I’m not sure how it happened, but over time my web browser has accumulated all sorts of bad autocomplete data.
The great promise of autofill is that you can fill out online forms with a single click, but too often I’ve had to go back and correct mistakes autofill made. The phone numbers would come out wrong because the browser tried to add an unnecessary country code. Company information would be filled in for personal transactions. And I always had to choose from several format options for my mailing address.
Worse yet, the autocomplete would sometimes swap my real email address after I had entered a masked email using Abine Blur. So as a workaround, I finally gave up and filed for autocomplete bankruptcy. That is, I looked in my browser settings, cleared all browser form fill data, and then started over from scratch.
If you’ve ever been annoyed by autofill annoyances in Chrome, Microsoft Edge, Firefox, or other web browsers, I recommend you do the same.
Manage your browser autofill data
Here’s how to clear autocomplete data for each of the major web browsers:
Google Chrome: You can delete addresses one at a time in Settings > Autocomplete > Addresses and more. Or follow the steps below to bulk delete them:
- Go to Settings > Privacy and security > Clear browsing data > Advanced.
- Select “All times”
- Uncheck all fields except “Autofill form data”, then press “Clear data”.
- Re-enter the information from the new form in Settings > Autocomplete.
- Go to Settings > Privacy, search and service
- Select “Choose what to clear” under the “Clear browsing data” heading.
- Choose “All the time” from the dropdown menu.
- Uncheck all options except “Autofill form data” and press “Clear now”.
- Re-enter your details in Settings > Profiles > Personal information.
- Go to Options > Privacy and security > Forms and autofill > Saved addresses
- Manually remove each option.
- Click “Add” to re-enter your data.
Safari: For Mac users, Safari autofill is always associated with your personal information in the Contacts app. To change this information, go to Safari > Preferences > Autofillthen press “Edit” under “Use of information from my contacts”.
In my case, I left the email field blank while re-entering the information for the new form. That way, I can use Abine Blur to generate a forwarding email address while signing up for new services, keeping my real email address private.
How to Manage Auto-Filled Credit Card Information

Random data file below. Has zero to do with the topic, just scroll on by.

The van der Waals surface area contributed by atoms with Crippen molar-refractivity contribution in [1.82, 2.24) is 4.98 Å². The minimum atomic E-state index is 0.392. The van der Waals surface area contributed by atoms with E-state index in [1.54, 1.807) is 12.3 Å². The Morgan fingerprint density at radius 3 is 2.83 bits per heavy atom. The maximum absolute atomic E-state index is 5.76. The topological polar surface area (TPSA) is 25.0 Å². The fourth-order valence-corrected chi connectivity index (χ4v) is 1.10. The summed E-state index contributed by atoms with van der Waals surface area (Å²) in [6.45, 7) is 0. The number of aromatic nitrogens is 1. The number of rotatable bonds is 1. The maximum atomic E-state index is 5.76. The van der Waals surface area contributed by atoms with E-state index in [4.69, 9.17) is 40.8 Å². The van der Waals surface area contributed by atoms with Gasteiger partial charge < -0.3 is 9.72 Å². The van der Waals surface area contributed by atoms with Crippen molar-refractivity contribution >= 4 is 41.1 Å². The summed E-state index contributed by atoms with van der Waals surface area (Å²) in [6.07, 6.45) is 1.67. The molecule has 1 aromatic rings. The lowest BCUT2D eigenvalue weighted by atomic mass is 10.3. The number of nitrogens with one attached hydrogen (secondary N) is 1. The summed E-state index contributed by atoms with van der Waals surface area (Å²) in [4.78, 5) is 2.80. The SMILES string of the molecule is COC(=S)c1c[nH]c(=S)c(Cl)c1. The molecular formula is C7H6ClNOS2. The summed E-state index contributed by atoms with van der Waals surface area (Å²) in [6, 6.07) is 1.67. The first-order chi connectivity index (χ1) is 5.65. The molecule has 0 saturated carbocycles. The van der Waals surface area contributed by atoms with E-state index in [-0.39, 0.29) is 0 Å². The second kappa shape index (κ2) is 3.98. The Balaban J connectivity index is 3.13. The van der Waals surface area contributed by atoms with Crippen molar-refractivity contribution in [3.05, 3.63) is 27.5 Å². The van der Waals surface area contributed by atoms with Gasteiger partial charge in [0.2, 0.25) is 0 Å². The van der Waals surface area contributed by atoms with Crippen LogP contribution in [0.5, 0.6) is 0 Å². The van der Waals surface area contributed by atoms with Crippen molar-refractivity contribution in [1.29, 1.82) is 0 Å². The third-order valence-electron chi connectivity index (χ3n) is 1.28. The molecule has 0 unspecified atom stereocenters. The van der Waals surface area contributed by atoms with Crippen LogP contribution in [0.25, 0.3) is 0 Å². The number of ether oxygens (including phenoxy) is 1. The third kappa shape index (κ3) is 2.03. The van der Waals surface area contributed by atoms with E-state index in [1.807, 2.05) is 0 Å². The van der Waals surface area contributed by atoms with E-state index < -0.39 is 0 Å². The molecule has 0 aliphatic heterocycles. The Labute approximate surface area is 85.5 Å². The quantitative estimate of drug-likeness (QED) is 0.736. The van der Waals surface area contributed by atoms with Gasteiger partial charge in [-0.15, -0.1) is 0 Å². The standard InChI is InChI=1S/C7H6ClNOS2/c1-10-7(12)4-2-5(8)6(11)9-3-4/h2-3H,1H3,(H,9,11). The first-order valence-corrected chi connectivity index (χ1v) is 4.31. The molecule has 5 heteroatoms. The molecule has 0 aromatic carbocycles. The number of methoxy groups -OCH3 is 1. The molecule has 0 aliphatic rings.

In addition to auto-filling your name, address, and other personal information, most web browsers can also keep credit card information on file to facilitate the checkout process.
But depending on the browser you use, this information may be exposed to anyone else who has access to your computer. I suggest you take a few minutes to make sure this information is up to date and secure.
Google Chrome: Manage your payment methods at Settings > Autofill > Payment methods, but keep in mind that anyone else using your computer can see any credit card information that isn’t stored in Google Pay. Go to the Google Pay website to set up payments that are stored online instead of locally in the browser.
Microsoft Edge: Go to Settings > Profiles > Payment information. You will need to enter your Windows PIN to view stored cards or make payments.
firefox: look below Preferences > Privacy and Security, then select “Saved Credit Cards” under “Forms & Autofill.” To keep this information safe from other people using your computer, check the “Require Windows/MacOS authentication” box below.
Safari: Go to Safari > Preferences > Autofill and press “Edit” next to “Credit Cards”. You will need to enter your Mac password to view or edit this data.
Browser vs autofill password manager
I started thinking about this whole problem after hearing from a reader who was struggling with the form-filling features in Bitwarden, the password manager we recommend if you’re looking for a free and powerful password manager. While he was happy with Bitwarden’s core password management features, he had trouble getting Bitwarden to correctly fill in other information, such as addresses.
Personally, I’m much happier separating these two functions, with the password manager handling passwords and the browser handling other types of information. In most browsers, I can fill in the personal details through a pop-up window that appears directly above the form. Rather, Bitwarden requires you to click on the extension button, then click on your identity card, which feels slower and clunkier.
That said, password managers can store other types of personal information that your browser can’t, like social security numbers, driver’s license numbers, and secondary phone numbers. If you need to fill in that information on a regular basis, it might be worth fiddling with your password manager’s form-filling features. For credit card information, password managers can also fill in the verification code on the back of the card, while browsers avoid storing this information for security reasons.
Setting up these little shortcuts takes some initial effort, which is probably why I ignored my own autocomplete issues for so long. But like any other little annoyance in life, I eventually got tired enough to do something about it. Maybe this story will inspire you to do it too.
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